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Pompeo’s rights commission delivers an implicit critique of Trump

A report with a more expansive of human rights than the secretary of state — or his boss — may have anticipated.

A monitor displays the words

(RNS) — A year ago, Secretary of State Mike Pompeo created a Commission on Inalienable Rights to give him advice “for the promotion of individual liberty, human equality, and democracy through U.S. foreign policy,” as its charter put it.

This was urgently needed, Pompeo claimed, because whereas the human rights cause “once united people from disparate nations and cultures in the effort to secure fundamental freedoms and fight evils like Nazism, communism and apartheid,” nowadays rights claims “are often aimed more at rewarding interest groups and dividing humanity into subgroups.”

The commission, the charter announced, “provides fresh thinking about human rights and proposes reforms of human rights discourse where it has departed from our nation’s founding principles of natural law and natural rights.” Its charge is “not to discover new principles, but to recover that which is enduring for the maintenance of free and open societies.”

At the time, the commission drew fire from the left, including a letter urging that it be disbanded from a coalition of 430 human rights, civil rights, foreign policy and faith organizations, leaders and scholars.

“(W)e view with great misgiving a body established by the U.S. government aimed expressly at circumscribing rights through an artificial sorting of those that are ‘unalienable’ and those to be now deemed ‘ad hoc,'” the letter read. “These terms simply have no place in human rights discourse.”

My own view was that there wasn’t that much to be worried about. Yes, Pompeo’s commission was largely composed of conservative intellectuals. But the chair, Harvard Law Professor Mary Anne Glendon, happened to be a strong supporter of the 1948 Universal Declaration of Human Rights, which includes a decent standard of living and asylum from persecution in other countries among its enumerated rights.

On Thursday, the commission delivered its report and, I’d say, the critics didn’t have much to be worried about.

Yes, there are a few conservative oddities. Sketching the history of rights in the U.S., the report claims that the Declaration of Independence — the source text for any American treatment of inalienable rights — appeals to “faith” and “revelation” as well as to “philosophy” and “reason,” an assertion that would surely have taken its author, Thomas Jefferson, by surprise.

The report also declares: “Foremost among the unalienable rights that government is established to secure, from the founders’ point of view, are property rights and religious liberty.”

But the Declaration of Independence specifically substitutes “pursuit of happiness” for the philosopher John Locke’s identification of life, liberty and property as the foremost unalienable rights. And the Declaration does not so much as mention religion. When it came to addressing religious rights in the Constitution and Bill of Rights, the founders gave the states free rein to restrict religious liberty except as concerned federal office-holding.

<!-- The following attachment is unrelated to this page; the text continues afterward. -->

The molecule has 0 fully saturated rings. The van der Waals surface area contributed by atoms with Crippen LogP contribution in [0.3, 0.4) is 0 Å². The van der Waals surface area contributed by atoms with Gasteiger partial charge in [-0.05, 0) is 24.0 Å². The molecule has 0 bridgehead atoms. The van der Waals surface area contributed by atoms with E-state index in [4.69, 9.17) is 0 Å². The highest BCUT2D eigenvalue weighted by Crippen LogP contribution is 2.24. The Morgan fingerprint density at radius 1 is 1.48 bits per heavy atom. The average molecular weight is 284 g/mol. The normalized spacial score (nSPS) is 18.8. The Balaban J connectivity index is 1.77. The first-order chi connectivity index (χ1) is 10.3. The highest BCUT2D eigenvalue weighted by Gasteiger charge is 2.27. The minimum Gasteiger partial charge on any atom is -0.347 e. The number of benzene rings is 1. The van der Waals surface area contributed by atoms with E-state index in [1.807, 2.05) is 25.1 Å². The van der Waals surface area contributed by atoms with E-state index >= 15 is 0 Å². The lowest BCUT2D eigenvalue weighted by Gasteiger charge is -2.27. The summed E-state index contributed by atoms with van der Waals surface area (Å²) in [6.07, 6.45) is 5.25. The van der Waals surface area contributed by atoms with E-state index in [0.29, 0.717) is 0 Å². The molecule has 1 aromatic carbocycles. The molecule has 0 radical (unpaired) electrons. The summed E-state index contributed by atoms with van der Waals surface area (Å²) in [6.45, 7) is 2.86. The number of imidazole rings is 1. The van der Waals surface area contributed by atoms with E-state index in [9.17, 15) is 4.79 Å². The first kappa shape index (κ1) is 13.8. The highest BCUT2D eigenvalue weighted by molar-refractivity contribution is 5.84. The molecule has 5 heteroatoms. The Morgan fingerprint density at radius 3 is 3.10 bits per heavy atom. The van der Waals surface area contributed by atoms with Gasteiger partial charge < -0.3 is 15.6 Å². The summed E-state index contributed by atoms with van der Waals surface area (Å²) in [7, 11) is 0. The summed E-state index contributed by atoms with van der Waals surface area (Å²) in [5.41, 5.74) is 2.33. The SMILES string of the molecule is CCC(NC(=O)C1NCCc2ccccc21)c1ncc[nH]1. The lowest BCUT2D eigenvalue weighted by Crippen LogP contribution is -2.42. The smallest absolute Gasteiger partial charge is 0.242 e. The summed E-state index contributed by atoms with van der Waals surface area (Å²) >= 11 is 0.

Otherwise, however, the report is careful to limit its celebration of the country’s human rights record, going so far as to pointedly discuss its failures with respect to Blacks, women, and Native Americans. Along with the expected celebration of Martin Luther King, Jr., it praises Malcolm X’s 1964 “The Ballot or the Bullet” speech, which “advocated taking ‘Uncle Sam’ to the United Nations so that the world could judge him guilty of violating the human rights of African Americans.”

Nor does George Floyd go unmentioned.

The brutal killing of an African-American man by a police officer in the late spring of 2020 and the subsequent civic unrest that swept the country underscore that much still must be accomplished. Indeed, appreciation of the work that remains, of its urgency and importance, is itself a crucial element of America’s distinctive rights tradition.

And did I mention that the report also notes that the U.S. “has undertaken military actions that, many have concluded, were ill-conceived and damaging to the cause of freedom”?

When it comes to the international human rights regime, the report makes clear that, far from departing from the nation’s founding principles, the provisions it signed back in 1948 are of a piece with them: “It must be recognized that along with civil and political rights, social, economic, and cultural rights, too, are an integral part of the Universal Declaration’s fabric.” There is even a suggestion that the right of asylum from persecution may have to be extended to migrants who have been forced to flee their homelands because of climate change — not exactly what you’d expect the Trump administration to push for.

Not likely to gladden the president’s heart is the singling out for extensive criticism of Russia and China because of their abysmal human rights records.

Moreover, there’s nothing in the report to suggest that “special interest groups” such as the LGBT community are undeserving of human rights protections. If anything, the report implies that such protections, like the Universal Declaration’s social and economic principles, follow from the rights enunciated by the nation’s founders. 

In brief, the Commission on Human Rights has given Pompeo some thoughtful, balanced advice on promoting human rights around the world. It’s pretty clearly not what he expected, but if he’s interested in recovering that which is enduring for the maintenance of free and open societies, he’ll convince his boss to take it.

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